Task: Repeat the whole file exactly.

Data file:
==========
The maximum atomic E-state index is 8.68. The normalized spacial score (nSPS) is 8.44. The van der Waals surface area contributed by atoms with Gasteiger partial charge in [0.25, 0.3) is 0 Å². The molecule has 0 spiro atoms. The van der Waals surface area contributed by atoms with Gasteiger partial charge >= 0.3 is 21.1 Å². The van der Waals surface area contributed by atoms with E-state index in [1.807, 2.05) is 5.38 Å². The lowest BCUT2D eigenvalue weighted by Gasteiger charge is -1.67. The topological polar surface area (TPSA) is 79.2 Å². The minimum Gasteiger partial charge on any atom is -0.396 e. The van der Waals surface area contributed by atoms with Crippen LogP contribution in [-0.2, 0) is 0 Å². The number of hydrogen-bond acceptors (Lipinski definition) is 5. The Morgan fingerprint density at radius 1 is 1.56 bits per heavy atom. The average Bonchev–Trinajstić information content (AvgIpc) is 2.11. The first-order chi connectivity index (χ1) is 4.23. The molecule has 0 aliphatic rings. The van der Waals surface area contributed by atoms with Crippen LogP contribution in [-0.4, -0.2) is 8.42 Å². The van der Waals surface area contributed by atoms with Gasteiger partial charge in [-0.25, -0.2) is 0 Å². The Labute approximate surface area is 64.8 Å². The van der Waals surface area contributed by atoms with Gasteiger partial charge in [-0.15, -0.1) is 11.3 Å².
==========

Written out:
The maximum atomic E-state index is 8.68. The normalized spacial score (nSPS) is 8.44. The van der Waals surface area contributed by atoms with Gasteiger partial charge in [0.25, 0.3) is 0 Å². The molecule has 0 spiro atoms. The van der Waals surface area contributed by atoms with Gasteiger partial charge >= 0.3 is 21.1 Å². The van der Waals surface area contributed by atoms with E-state index in [1.807, 2.05) is 5.38 Å². The lowest BCUT2D eigenvalue weighted by Gasteiger charge is -1.67. The topological polar surface area (TPSA) is 79.2 Å². The minimum Gasteiger partial charge on any atom is -0.396 e. The van der Waals surface area contributed by atoms with Crippen LogP contribution in [-0.2, 0) is 0 Å². The number of hydrogen-bond acceptors (Lipinski definition) is 5. The Morgan fingerprint density at radius 1 is 1.56 bits per heavy atom. The average Bonchev–Trinajstić information content (AvgIpc) is 2.11. The first-order chi connectivity index (χ1) is 4.23. The molecule has 0 aliphatic rings. The van der Waals surface area contributed by atoms with Crippen LogP contribution in [-0.4, -0.2) is 8.42 Å². The van der Waals surface area contributed by atoms with Gasteiger partial charge in [-0.25, -0.2) is 0 Å². The Labute approximate surface area is 64.8 Å². The van der Waals surface area contributed by atoms with Gasteiger partial charge in [-0.15, -0.1) is 11.3 Å².